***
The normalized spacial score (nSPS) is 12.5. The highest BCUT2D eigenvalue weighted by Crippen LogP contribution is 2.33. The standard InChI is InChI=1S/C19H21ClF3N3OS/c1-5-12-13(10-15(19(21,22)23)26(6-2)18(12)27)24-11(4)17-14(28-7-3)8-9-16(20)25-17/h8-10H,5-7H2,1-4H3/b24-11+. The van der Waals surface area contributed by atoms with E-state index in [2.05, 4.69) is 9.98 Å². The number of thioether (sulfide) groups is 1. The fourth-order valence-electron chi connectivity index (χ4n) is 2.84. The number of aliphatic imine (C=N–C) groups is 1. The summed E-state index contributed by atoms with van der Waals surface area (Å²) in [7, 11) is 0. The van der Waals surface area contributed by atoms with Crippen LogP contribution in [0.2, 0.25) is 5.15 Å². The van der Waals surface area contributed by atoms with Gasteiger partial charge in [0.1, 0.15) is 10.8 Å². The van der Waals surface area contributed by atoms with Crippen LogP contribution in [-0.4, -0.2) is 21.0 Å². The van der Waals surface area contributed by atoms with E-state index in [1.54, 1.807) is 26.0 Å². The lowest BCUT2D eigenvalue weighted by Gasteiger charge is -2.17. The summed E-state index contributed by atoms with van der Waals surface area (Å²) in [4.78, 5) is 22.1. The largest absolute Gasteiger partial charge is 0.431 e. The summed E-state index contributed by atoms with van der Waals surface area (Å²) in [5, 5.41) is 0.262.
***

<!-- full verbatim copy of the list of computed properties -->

The normalized spacial score (nSPS) is 12.5. The highest BCUT2D eigenvalue weighted by Crippen LogP contribution is 2.33. The standard InChI is InChI=1S/C19H21ClF3N3OS/c1-5-12-13(10-15(19(21,22)23)26(6-2)18(12)27)24-11(4)17-14(28-7-3)8-9-16(20)25-17/h8-10H,5-7H2,1-4H3/b24-11+. The van der Waals surface area contributed by atoms with E-state index in [2.05, 4.69) is 9.98 Å². The number of thioether (sulfide) groups is 1. The fourth-order valence-electron chi connectivity index (χ4n) is 2.84. The number of aliphatic imine (C=N–C) groups is 1. The summed E-state index contributed by atoms with van der Waals surface area (Å²) in [7, 11) is 0. The van der Waals surface area contributed by atoms with Crippen LogP contribution in [0.2, 0.25) is 5.15 Å². The van der Waals surface area contributed by atoms with Gasteiger partial charge in [0.1, 0.15) is 10.8 Å². The van der Waals surface area contributed by atoms with Crippen LogP contribution in [-0.4, -0.2) is 21.0 Å². The van der Waals surface area contributed by atoms with E-state index in [1.54, 1.807) is 26.0 Å². The lowest BCUT2D eigenvalue weighted by Gasteiger charge is -2.17. The summed E-state index contributed by atoms with van der Waals surface area (Å²) in [4.78, 5) is 22.1. The largest absolute Gasteiger partial charge is 0.431 e. The summed E-state index contributed by atoms with van der Waals surface area (Å²) in [5, 5.41) is 0.262.